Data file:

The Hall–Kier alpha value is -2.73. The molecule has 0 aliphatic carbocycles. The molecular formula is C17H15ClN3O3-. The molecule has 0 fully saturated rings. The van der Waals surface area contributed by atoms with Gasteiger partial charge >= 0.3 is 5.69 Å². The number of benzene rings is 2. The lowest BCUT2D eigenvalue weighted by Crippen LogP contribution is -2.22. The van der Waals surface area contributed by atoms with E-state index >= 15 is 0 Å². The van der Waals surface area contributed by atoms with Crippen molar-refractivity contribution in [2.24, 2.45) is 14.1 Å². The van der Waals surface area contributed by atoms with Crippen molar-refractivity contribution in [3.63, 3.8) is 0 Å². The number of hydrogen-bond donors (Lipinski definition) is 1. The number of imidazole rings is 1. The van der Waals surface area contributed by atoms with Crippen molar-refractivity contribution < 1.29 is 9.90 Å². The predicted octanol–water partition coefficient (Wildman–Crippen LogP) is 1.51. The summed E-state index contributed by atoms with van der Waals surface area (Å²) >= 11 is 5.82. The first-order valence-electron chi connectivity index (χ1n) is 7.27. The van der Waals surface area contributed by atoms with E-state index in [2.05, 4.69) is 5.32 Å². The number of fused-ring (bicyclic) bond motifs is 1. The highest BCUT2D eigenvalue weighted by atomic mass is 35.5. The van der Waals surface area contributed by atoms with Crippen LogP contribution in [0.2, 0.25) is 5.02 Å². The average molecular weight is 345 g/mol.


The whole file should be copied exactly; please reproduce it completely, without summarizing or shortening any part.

The Hall–Kier alpha value is -2.73. The molecule has 0 aliphatic carbocycles. The molecular formula is C17H15ClN3O3-. The molecule has 0 fully saturated rings. The van der Waals surface area contributed by atoms with Gasteiger partial charge >= 0.3 is 5.69 Å². The number of benzene rings is 2. The lowest BCUT2D eigenvalue weighted by Crippen LogP contribution is -2.22. The van der Waals surface area contributed by atoms with E-state index >= 15 is 0 Å². The van der Waals surface area contributed by atoms with Crippen molar-refractivity contribution in [2.24, 2.45) is 14.1 Å². The van der Waals surface area contributed by atoms with Crippen molar-refractivity contribution in [3.63, 3.8) is 0 Å². The number of hydrogen-bond donors (Lipinski definition) is 1. The number of imidazole rings is 1. The van der Waals surface area contributed by atoms with Crippen molar-refractivity contribution < 1.29 is 9.90 Å². The predicted octanol–water partition coefficient (Wildman–Crippen LogP) is 1.51. The summed E-state index contributed by atoms with van der Waals surface area (Å²) >= 11 is 5.82. The first-order valence-electron chi connectivity index (χ1n) is 7.27. The van der Waals surface area contributed by atoms with E-state index in [2.05, 4.69) is 5.32 Å². The number of fused-ring (bicyclic) bond motifs is 1. The highest BCUT2D eigenvalue weighted by atomic mass is 35.5. The van der Waals surface area contributed by atoms with Crippen LogP contribution in [0.2, 0.25) is 5.02 Å². The average molecular weight is 345 g/mol.